3-D preformed composites: The leap into LEAP

Sidebar From: CompositesWorld,

Posted on: 3/4/2014

The LEAP jet engine is the next generation of the successful CFM56 engine for narrow-body aircraft which powers more than half of the commercial aircraft ordered in the past decade.

The LEAP jet engine is the next generation of the successful CFM56 engine for narrow-body aircraft which powers more than half of the commercial aircraft ordered in the past decade. Produced by CFM International (Evry, France and Cincinnati, Ohio) — a 50/50 joint venture of Snecma and GE, formed in 1974.  Snecma/Safran (Paris, France) is responsible for the low-pressure fan sections and GE Aviation handles the high-pressure combustion core. LEAP reportedly will offer a 15 percent reduction in fuel consumption and CO2 emissions, the lowest operating cost (thanks to less maintenance and longer intervals between service) and an aircraft departure reliability of 99.98 percent. The 3-D woven resin transfer molded (RTM) composites developed by Safran and AEC are a key enabling technology in LEAP’s ability to achieve this high performance (see Fig. 2).

      LEAP will use 18 carbon fiber-reinforced polymer (CFRP) blades that together weigh 168 lb/76 kg. The CFM56 has 36 titanium fan blades, totaling 330 lb/150 kg. Lighter composite blades produce less energy that must be absorbed in a blade-out situation, allowing a less massive containment system. Also, a less weighty fan disk can be used to hold the blades in place. The weight savings cascade through other structures for a total 1,000 lb/454 kg reduction per aircraft. The LEAP blade’s aero-acoustic 3-D swept geometry helps to reduce overall engine noise and to meet International Civil Aviation Organization’s (ICAO, Montréal, Québec, Canada) Chapter 5 noise regulations.

      Bird impact was a limiting design factor for the fan blade. A challenge for the 128-inch/3m diameter fan in the precedingGE90 engine, bird impact is magnified in the LEAP engine because on its smaller 78-inch/2m diameter fan — the first for single-aisle aircraft to use composites — the smaller blades offer less area to absorb the same impact energy.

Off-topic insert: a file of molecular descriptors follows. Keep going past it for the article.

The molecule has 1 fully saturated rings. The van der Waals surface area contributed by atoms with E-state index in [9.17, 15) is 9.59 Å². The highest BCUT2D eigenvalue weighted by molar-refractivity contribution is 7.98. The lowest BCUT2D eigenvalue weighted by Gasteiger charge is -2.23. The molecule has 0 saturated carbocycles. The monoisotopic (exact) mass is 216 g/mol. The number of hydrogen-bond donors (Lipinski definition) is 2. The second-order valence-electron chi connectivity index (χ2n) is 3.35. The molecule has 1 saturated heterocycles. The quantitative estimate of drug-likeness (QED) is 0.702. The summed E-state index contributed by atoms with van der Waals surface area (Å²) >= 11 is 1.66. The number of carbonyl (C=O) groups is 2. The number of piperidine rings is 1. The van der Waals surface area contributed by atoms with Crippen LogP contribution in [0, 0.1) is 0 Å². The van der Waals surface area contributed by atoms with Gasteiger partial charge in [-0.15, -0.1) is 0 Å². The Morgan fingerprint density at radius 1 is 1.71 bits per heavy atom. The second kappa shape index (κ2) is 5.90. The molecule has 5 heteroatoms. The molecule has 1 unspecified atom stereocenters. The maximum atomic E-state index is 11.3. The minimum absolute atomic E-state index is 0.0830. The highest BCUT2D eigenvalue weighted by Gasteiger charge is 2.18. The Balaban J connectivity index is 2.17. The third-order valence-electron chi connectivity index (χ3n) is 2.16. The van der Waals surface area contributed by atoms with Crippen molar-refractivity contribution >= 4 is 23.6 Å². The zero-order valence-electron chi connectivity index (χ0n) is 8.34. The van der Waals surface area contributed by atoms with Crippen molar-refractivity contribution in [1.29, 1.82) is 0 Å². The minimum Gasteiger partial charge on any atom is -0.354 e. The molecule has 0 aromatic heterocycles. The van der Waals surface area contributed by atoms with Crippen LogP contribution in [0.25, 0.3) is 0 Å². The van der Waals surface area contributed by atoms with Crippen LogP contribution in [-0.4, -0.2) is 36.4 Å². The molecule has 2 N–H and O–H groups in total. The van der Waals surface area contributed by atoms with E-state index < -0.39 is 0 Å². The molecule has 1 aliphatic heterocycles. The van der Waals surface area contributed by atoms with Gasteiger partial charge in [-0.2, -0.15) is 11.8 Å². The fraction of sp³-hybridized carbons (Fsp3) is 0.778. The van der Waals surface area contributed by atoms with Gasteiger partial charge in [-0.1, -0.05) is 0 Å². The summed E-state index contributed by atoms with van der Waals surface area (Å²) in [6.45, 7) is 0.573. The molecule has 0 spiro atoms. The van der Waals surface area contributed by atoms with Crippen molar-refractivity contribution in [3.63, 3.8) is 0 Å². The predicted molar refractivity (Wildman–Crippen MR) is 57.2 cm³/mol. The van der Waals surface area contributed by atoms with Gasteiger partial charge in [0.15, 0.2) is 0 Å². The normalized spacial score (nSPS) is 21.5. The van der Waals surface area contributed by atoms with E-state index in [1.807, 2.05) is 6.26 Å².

The 3-D woven preform developed by Snecma and Albany Engineered Composites (AEC, Rochester, N.H.) results in a composite blade without any inherently weak, unreinforced planes that could be susceptible to delamination failures — an advantage vs. laminates that feature traditional 2-D fabrics. As dictated by the design of the 3-D fiber architecture, “layers” in the blade are interconnected with fiber so that both the through-thickness and in-plane properties of the blade are fiber dominated. In various “zones” of the blade, there are different in-plane and out-of-plane loads experienced in service, and these zones each require unique 3-D woven architectures, tailored to meet their structural requirements.

      In addition to the blades, three other LEAP parts use AEC 3-D woven RTM composites: fan case, platforms and spacers. Platforms form the flow path between blades, while spacers are effectively springs that keep the blade in position while the engine is not spinning. 3-D woven technology is being evaluated for additional fan module components and also for ceramic-matrix composite (CMC) applications.

            Where fan cases have previously used a metallic ring with or without an aramid fiber over-wrap, the LEAP fan case — incorporating AEC’s contour weaving and 3-D preform technology — will be the first to integrate the containment into the case via a carbon fiber 3-D structure, eliminating separate manufacture, assembly and excess weight. The carbon fan case cuts weight 30 percent versus aluminum. The 3-D preform enables a shaped cross-section with an integral flange on each edge and meets stringent fan blade-out test requirements. 

This short article is a sidebar to a feature aritcle titled "Albany Engineered Composites: Weaving the future in 3-D." To read this artice, clikc on its title under "Editor's Picks," at top right.


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